Gene function was annotated based on the following databases: Nr (NCBI non-redundant protein sequences), Pfam (Protein family), COG (Clusters of Orthologous Groups of proteins), Swissprot (A manually annotated and reviewed protein sequence database), KEGG (Kyoto Encyclopedia of Genes and Genomes database), and GO (Gene Ontology). The SOAP aligner (http://soap.genomics.org.cn/soapaligner.html) was used to evaluate the coverage depth of reads. Differential expression analysis of two varieties was performed using the ratio of the FPKM values. Reads abundance with a P < 0.05 were assigned as differentially expressed based on False Discovery Rate (FDR) control. The unique reads with the value of logarithms of radio ≥ 1 and FDR < 0.01 were assigned as differentially expressed genes (DEGs). GO and KEGG enrichment analysis of the DEGs were implemented later.
Gene Validation and Expression Analysis
The qPCR was performed to validate results got from RNA-seq of glucosinolate biosynthesis related genes. RNA samples were reverse-transcribed into cDNA using PrimeScript® RT reagent Kit (Takara Code: DRR037A). Expression profiles of genes were examined in triplicate using SYBR® Premix Ex Taq™ II (Tli RNaseH Plus) (Takara Code: RR820A) in LightCycler 480 (Roche Applied Science, Switzerland) following 25 μL Real Time system including 12.5 μL SYBR® Premix Ex Taq II (2X), 1.0 μL Forward and Reverse Primer (10 μM) with the final concentration of 0.4 μM, respectively, 2.0 μL cDNA (50 ng/μL), and 8.5 μL sterile distilled water. Two-step PCR was performed according to the manufacturer's procedure and the initial denaturation step is 95°C for 30 s, followed by 40 cycles of 95°C for 5 s and 60°C for 30 s. The Acting was used as the internal control and the primers used were listed in Supplementary Table 1.
Statistical analysis was performed using the SPSS package program version 19.0 (SPSS, Chicago, IL, USA). The data were analyzed by one-way analysis of variance. The values are reported as means ± standard error (SE) for all results. Differences were considered significant at P < 0.05.
Profiles and Contents of GSin Chinese Kale Sprouts
To examine the biochemical basis of GS diversity in B. alboglabra, we compared the profiles and content of sprouts of two varieties. As expected, JL-08 and JL-09 sprouts mainly contain three kinds of aliphatic glucosinolates—glucoiberin (GIB), progoitrin (PRO), and gluconapin (GNA) as well as two kinds of indolic glucosinolates—glucobrassicin (GBS) and 4-methoxyglucobrassicin (4-OMGBS; Figure 1). The aliphatic GSs predominate with proportions of 91.1% in JL-08 and 87.1% in JL-09. GNA is the main aliphatic glucosinolate in Chinese kale, accounting for 60.4% in JL-08, and 71.4% in JL-09. The high-performance liquid chromatogram of JL-09 showed greatly reduced levels of total glucosinolate as well as of individual ones compared with JL-08, and thus we refer to JL-09 as low-GS Chinese kale and to JL-08 as high-GS Chinese kale.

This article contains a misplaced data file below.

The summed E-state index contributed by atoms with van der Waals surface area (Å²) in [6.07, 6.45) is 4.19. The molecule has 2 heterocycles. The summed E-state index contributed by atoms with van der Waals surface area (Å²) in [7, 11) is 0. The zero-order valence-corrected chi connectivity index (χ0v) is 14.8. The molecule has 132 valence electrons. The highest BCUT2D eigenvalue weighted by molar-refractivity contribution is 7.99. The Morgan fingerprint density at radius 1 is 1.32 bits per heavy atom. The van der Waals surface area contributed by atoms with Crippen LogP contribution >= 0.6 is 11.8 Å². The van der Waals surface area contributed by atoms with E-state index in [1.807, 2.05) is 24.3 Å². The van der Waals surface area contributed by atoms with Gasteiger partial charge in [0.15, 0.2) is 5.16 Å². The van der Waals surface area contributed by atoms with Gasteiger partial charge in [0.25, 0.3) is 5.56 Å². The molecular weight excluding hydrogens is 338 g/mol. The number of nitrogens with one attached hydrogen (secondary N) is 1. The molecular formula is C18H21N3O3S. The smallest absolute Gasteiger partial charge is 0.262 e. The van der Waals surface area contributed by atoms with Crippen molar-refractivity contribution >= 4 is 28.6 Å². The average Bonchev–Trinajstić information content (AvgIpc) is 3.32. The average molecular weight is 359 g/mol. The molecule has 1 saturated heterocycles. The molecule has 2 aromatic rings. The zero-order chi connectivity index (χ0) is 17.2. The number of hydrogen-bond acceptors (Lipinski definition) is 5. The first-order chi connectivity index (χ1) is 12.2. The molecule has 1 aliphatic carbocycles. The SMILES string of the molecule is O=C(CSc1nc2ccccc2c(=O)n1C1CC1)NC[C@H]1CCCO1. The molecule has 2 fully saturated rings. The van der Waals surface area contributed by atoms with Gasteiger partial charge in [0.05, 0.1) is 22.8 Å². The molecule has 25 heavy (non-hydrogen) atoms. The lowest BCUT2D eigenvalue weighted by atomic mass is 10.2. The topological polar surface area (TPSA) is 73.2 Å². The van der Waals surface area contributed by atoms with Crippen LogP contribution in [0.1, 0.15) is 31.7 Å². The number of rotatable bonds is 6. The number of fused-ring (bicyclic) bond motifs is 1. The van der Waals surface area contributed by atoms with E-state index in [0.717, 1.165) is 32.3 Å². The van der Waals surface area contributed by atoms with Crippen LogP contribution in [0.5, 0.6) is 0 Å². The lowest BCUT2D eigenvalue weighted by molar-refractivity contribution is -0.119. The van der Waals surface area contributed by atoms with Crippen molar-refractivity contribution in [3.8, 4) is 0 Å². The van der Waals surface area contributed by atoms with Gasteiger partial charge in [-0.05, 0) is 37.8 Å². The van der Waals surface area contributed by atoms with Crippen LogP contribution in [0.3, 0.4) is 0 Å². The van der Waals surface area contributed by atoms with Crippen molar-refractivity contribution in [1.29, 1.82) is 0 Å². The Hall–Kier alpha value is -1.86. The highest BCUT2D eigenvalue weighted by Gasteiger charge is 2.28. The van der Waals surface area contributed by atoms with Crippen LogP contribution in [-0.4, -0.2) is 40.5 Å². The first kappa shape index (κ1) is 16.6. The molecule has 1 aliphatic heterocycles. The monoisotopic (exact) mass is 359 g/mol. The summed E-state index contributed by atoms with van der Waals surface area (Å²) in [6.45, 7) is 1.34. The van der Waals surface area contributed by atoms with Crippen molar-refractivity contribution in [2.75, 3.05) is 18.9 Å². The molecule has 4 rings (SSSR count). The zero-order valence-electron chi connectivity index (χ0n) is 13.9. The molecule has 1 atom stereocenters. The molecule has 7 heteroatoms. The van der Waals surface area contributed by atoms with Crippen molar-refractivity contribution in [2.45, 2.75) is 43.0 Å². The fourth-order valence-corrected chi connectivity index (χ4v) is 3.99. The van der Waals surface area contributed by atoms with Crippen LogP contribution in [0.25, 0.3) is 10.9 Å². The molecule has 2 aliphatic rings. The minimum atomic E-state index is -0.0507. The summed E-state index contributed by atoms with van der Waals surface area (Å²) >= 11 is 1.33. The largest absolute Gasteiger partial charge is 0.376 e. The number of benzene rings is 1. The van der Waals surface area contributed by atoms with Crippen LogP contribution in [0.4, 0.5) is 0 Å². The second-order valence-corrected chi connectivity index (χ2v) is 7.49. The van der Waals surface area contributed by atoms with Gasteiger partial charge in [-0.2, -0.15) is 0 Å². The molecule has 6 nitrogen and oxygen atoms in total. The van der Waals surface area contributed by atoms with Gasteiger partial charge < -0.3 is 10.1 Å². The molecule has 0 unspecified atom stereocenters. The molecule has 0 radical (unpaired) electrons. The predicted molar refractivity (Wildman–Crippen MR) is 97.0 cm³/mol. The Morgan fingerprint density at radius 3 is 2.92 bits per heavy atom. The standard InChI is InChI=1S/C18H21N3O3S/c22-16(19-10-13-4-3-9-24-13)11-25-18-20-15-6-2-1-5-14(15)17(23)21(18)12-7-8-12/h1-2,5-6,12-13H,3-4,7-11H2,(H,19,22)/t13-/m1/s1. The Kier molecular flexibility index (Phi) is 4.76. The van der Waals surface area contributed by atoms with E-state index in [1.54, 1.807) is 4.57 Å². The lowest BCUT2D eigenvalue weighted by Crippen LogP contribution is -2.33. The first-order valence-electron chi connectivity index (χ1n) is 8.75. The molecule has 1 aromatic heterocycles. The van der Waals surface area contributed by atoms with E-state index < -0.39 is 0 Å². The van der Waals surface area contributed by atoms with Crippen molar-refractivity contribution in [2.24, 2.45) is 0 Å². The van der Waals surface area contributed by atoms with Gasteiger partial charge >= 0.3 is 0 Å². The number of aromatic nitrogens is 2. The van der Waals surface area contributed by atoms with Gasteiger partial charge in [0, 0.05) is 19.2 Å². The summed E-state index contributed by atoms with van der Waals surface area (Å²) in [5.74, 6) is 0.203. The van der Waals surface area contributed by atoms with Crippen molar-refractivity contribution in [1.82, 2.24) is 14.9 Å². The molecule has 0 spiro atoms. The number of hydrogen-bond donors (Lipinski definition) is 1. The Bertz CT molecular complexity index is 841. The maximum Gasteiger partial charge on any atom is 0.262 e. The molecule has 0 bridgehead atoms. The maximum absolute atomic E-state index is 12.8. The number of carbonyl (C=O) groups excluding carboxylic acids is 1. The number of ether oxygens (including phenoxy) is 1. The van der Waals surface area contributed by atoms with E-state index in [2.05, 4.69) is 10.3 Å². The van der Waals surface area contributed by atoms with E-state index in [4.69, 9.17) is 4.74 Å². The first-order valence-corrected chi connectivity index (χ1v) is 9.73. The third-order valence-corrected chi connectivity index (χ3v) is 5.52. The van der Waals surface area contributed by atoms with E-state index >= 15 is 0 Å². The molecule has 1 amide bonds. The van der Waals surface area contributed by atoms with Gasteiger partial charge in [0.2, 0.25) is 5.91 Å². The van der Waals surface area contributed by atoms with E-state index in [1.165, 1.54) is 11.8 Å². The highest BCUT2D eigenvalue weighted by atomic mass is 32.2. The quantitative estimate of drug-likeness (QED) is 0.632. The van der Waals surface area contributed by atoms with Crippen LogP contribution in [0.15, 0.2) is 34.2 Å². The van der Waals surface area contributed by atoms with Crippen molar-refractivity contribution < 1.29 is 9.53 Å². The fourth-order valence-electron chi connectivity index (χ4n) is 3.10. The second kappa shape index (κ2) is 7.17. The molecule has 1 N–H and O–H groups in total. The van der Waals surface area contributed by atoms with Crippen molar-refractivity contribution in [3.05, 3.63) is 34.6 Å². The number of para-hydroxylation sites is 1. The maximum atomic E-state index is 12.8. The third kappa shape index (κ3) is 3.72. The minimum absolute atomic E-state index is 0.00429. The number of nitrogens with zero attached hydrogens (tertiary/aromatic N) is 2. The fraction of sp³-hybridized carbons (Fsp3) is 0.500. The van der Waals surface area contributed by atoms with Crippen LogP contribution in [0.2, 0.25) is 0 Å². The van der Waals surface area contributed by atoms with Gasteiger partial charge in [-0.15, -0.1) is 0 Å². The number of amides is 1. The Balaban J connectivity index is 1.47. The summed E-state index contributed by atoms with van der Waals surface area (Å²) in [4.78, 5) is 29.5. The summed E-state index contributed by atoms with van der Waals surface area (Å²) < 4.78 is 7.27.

Figure 1. Profiles and contents of GS in JL-08 and JL-09 sprouts. The X axis represented the profiles of glucosinolate in JL-08 and JL-09 sprouts. GIB, Glucoiberin; PRO, Progoitrin; GNA, Gluconapin; GBS, Glucobrassicin; 4OMGBS, 4-Methoxy glucobrassicin; TGS, Total glucosinolate. The Y axis is the content of individual and total glucosinolate in JL-08 and JL-09 sprouts. Black column, JL-08; Red column, JL-09. The error bar represents the ± SE.
RNA-Seq Analysis of Chinese Kale Sprouts Aligned with the Brassica oleracea Reference Genome Sequence
RNA sequencing of six samples (three replicates each of JL-08 and JL-09 sprouts) was performed on the Illumina HiSeq2500 sequencing platform. After removal of adaptor sequences, ambiguous reads, and low-quality reads, ~148 million 251-bp paired-end reads were produced (an average of 25 million reads for each sample), comprising 37,302,596,852 nucleotides (37.3 Gb). As shown in Table 1, the Q20 percentages (sequencing error rates lower than 1%) are from 93.62 to 93.88% and GC percentages are from 47.64 to 47.98%. After aligned with B. oleracea reference genome GCA_000695525.1 (http://plants.ensembl.org/Brassica_oleracea/Info/Index) and subsequent analysis using TopHat2, 45,088,551 (80.96%), 46,341,039 (80.11%), and 48,637,840 (80.82%), in three JL-08 replicates as well as 33,805,444 (82.98%), 33,277,163 (83.17%), and 34,684,524 (83.21%) reads in three JL-09 replicates were mapped to the B. oleracea reference genome, respectively. Among these, 78.58, 77.42, and 78.40% in three JL-08 replicates as well as 80.86, 80.77, and 80.86% in three JL-09 replicates were mapped uniquely to one location. More than 85% of mapped reads were in exons (Figure 2A).
Figure 2. (A) The percent of mapped reads distributed in different sites (intro, intergenic, and exon) of gene in JL-08 and JL-09. The X axis represented three repetitions of sequenced JL-08 and JL-09, respectively. JL-08-1, JL-08-2, and JL-08-3 are three repetitions of JL-08. JL-09-1, JL-09-2, and JL-09-3 are three repetitions of JL-09. The Y axis is the percent of mapped reads distributed in different sites of gene. Pink column: intro; Yellow: intergenic; Cyan: extron. (B) The SNP density values on specific length gene in JL-08 and JL-09 sprouts. The X axis represented nine gene length ranges (0–1 kb, 1–2 kb, 2–3 kb, 3–4 kb, 4–5 kb, 5–6 kb, 6–7 kb, 7–8 kb, and 8~ kb). The left axis is the number of SNP loci based on gene length in three repetitions of sequenced JL-08 and JL-09, respectively. JL-08-1, JL-08-2, and JL-08-3 are three repetitions of JL-08. JL-09-1, JL-09-2, and JL-09-3 are three repetitions of JL-09. Black, JL-08-1; Red, JL-08-2; Blue, JL-08-3; Cyan, JL-09-1; Pink, JL-09-2; Yellowish green, JL-09-3.
To elucidate gene structures, single nucleotide polymorphisms (SNPs) and alternative splicing were predicted. SNPs were detected using SAM tool, the numbers of SNPs compromising in genic and intergenic regions are listed in Table 2. According to the base substitutions observed, SNP loci can be classified as transitions or transversions. The percentage of each type was calculated, and the transversion rate is higher than the transition rate in all samples. SNP density values were calculated as the number of SNP loci divided by the length of the gene (Figure 2B).